Louisiana's 2nd dead zone could stretch past Ala.
By JANET MCCONNAUGHEY, ASSOCIATED PRESS
8 February 2012
NEW ORLEANS -- A new study finds that Louisiana's second Gulf of Mexico dead zone stretches at least from the Chandeleur Sound off Louisiana's coast to Alabama's Dauphin Island and could extend across Alabama's coast.
John Lopez, executive director of the Lake Pontchartrain Basin Foundation, said Wednesday that the foundation was able to check only as far as the Mississippi-Alabama state line in 2011, but officials hope to get other states to extend the reach of studies that will start later in February.
In 2010, the foundation checked a 250-square-mile area in the Chandeleur Sound off Louisiana and found that it held too little oxygen to support life. The area found last year was 1.050 square miles off both Louisiana and Mississippi.
"This is four times larger than the region found in 2010, because a much larger area was surveyed," Lopez wrote in a news release. A wider look is likely to find a still bigger area, possibly extending into the area off the Florida Panhandle, he said in an interview.
Monthly checks at two waterbottom sites off of Alabama, 12 and 25 miles out in the Gulf, also have found low oxygen levels "with some regularity" during the summer, said Ron Kiene, a marine sciences professor at the University of South Alabama and a faculty member at Dauphin Island Sea Lab. Another half-dozen stations closer to shore occasionally show hypoxia, he said.
He said he'd like to get more data from across the region to see if such areas are patchy or more extensive.
Ocean currents and geology make hypoxia unlikely off of Florida, said Lisa E. Osterman, a scientist with the U.S. Geological Survey in St. Petersburg, Fla.
Unlike Mobile Bay, where records of fish "jubilees" caused by hypoxia go back nearly 150 years, Osterman's own studies of Apalachicola Bay, Fla., haven't found any evidence of past hypoxia. Florida's water is largely groundwater, so there's little runoff to create a layer of lighter fresh water on top of the salty water - a necessary part of developing a dead zone, she said.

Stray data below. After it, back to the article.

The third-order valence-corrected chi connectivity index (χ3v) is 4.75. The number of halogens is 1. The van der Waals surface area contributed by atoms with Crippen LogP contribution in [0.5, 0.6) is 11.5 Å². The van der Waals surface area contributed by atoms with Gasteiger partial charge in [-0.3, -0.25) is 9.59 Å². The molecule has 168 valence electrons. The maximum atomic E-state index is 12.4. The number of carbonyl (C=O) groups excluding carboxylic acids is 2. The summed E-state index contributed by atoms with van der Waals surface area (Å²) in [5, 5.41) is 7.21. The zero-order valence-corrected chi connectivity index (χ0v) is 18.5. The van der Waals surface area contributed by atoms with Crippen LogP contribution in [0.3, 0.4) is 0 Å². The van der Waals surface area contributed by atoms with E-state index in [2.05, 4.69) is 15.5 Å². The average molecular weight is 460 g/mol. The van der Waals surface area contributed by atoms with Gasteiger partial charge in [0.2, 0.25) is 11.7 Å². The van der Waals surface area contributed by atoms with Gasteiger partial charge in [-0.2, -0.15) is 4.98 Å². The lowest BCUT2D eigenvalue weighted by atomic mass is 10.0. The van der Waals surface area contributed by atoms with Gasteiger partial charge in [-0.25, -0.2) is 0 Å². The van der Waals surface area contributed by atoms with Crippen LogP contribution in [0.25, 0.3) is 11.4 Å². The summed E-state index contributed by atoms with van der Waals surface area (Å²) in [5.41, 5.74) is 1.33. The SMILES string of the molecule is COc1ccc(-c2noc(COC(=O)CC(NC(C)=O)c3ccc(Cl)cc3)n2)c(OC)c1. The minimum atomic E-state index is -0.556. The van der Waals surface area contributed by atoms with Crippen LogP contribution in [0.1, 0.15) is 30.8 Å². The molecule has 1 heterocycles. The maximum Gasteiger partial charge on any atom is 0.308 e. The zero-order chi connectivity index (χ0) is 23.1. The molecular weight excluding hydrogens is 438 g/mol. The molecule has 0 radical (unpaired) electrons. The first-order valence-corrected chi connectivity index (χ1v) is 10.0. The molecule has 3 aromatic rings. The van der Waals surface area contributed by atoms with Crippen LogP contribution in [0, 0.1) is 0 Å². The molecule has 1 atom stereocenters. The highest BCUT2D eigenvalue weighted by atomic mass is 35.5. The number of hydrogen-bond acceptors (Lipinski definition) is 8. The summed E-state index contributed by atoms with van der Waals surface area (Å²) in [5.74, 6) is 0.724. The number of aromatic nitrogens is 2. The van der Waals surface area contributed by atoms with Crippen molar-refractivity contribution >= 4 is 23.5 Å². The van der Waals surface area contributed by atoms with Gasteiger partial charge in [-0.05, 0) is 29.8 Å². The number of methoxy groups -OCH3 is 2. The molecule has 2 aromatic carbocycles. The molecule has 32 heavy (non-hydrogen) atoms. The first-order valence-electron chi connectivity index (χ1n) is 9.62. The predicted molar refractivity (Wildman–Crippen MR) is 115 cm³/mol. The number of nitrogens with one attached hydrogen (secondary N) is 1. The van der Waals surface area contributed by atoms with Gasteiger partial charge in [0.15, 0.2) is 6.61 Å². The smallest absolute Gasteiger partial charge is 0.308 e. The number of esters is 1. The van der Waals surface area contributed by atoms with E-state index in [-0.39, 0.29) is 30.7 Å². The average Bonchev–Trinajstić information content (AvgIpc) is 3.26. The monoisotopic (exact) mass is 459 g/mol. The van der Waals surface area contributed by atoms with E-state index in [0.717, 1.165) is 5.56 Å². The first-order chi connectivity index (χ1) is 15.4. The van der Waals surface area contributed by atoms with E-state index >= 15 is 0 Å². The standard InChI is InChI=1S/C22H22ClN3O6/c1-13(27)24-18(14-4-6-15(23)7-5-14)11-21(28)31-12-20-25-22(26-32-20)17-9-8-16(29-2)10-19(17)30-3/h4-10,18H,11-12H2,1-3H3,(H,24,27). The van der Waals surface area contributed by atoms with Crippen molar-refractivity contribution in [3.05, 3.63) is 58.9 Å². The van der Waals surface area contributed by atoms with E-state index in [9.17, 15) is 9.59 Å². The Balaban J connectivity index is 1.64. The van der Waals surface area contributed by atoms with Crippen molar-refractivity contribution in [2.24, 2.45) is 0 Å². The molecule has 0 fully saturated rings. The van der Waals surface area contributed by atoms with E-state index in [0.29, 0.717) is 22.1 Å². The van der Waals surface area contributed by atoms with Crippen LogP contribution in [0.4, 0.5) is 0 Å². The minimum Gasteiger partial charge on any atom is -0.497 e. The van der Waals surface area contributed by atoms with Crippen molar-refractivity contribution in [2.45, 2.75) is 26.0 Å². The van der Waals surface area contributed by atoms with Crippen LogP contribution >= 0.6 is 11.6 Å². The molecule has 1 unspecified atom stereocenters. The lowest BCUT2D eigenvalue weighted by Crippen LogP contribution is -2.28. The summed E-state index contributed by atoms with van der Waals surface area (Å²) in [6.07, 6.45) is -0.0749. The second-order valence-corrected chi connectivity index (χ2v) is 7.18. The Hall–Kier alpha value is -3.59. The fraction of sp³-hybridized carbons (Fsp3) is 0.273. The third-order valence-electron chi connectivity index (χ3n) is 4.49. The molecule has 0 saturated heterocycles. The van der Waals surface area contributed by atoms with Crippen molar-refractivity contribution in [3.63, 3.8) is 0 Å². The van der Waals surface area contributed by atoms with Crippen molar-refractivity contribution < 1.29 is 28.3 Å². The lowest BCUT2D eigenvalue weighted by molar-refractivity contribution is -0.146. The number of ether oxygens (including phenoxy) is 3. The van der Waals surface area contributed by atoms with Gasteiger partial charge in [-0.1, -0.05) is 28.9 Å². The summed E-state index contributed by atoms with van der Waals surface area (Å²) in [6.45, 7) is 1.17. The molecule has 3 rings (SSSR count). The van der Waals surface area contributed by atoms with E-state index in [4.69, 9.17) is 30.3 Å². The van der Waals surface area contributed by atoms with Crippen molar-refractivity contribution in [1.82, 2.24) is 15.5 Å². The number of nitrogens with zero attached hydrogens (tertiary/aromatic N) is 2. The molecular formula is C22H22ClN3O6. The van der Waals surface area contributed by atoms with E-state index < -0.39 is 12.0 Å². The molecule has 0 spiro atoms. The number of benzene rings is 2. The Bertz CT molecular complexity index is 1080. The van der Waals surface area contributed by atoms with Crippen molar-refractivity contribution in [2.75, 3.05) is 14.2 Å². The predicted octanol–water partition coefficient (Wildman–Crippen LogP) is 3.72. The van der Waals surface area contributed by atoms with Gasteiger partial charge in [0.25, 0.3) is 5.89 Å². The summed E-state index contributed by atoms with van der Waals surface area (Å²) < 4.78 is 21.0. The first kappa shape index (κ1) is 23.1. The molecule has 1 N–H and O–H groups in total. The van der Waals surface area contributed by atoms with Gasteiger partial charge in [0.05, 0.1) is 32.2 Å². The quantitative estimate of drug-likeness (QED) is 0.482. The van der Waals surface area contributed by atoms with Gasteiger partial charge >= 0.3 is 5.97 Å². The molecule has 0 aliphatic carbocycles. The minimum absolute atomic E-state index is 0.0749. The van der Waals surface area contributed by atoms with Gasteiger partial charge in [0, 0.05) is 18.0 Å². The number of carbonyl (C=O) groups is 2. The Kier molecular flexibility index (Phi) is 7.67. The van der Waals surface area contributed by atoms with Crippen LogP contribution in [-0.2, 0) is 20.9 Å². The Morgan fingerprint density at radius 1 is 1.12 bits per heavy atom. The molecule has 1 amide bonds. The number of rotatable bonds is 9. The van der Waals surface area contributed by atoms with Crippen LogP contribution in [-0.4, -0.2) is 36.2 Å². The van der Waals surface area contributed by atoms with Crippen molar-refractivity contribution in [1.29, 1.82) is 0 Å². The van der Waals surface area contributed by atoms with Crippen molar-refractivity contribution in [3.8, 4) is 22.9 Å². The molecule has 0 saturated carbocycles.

Lopez also said Wednesday that he now thinks that lack of ocean currents in the area may play a bigger part than river water in creating the Chandeleur Sound dead zone than they do in the much larger one that forms every year west of the Mississippi River, which averages more than 5,000 square miles.
"The boot of Louisiana juts out into the Gulf of Mexico and creates a corner between the Louisiana marshes and the barrier islands and the Mississippi coast. Looking at models of the ocean and Gulf currents, it appears that those currents don't come into that corner," he said. "It certainly could be a factor and may turn out to be the dominant factor, rather than enriched nutrients carried into the Gulf shoreline."
Layered, still water and nutrients are both essential factors, Osterman said.
Oxygen gets into the ocean from the air, mixed in by winds, waves and currents. Fresh water is lighter than salt water, and river water carries in nutrients that feed the growth of tiny plants and animals that fall to the sea floor when they die. If the water is so calm that water stays layered, the decomposition of that plankton uses up oxygen in the saltier layer and the cap of lighter water gets all the oxygen.
Osterman agreed that lack of ocean currents is a big factor. "That whole Mississippi Sound area is kind of cut off from the general circulation," she said. "It is very isolated in that little area."
The Mississippi Sound also has a history of hypoxia, she said: Studies using sediment cores have found evidence of previous low-oxygen episodes within the last 50 years. "It's not like, 'Wow, this is something that never happened before,'" she said.
In 2010, scientists thought that opening a Mississippi River diversion - part of an attempt to keep oil from the BP spill out of state waters - might have caused the hypoxia found that year near the Chandeleurs.
Although the Bonnet Carre Spillway poured fresh water and nutrients into Lake Pontchartrain after it was opened during last spring's record floods, Lopez said he didn't think it had a big role in last year's dead zone.
He said there weren't any algae blooms in the lake itself, and the nutrients that might cause such blooms would be more diluted in the Sound 40 to 50 miles east. The fresher layer of water also was only marginally less salty than the lower water, he said, with 30 parts of salt per thousand of water.
"Sea water's about 35 parts per thousand. Fresh water would be zero or very close to that," he said. "So the upper layer that we saw, which is fresher, was actually still more Gulf sea water."
The Army Corps of Engineers began opening the spillway May 9, and didn't close the last of 330 opened bays until June 20.
That date was late enough that "there could be some link, if that was the case," Osterman said.
Even as far as 35 miles off of Alabama, Kiene said, river water could make enough difference in the Gulf's salinity to allow hypoxia to develop - especially since the less salty water would be hot in the summer while that at the bottom is cold and therefore more dense.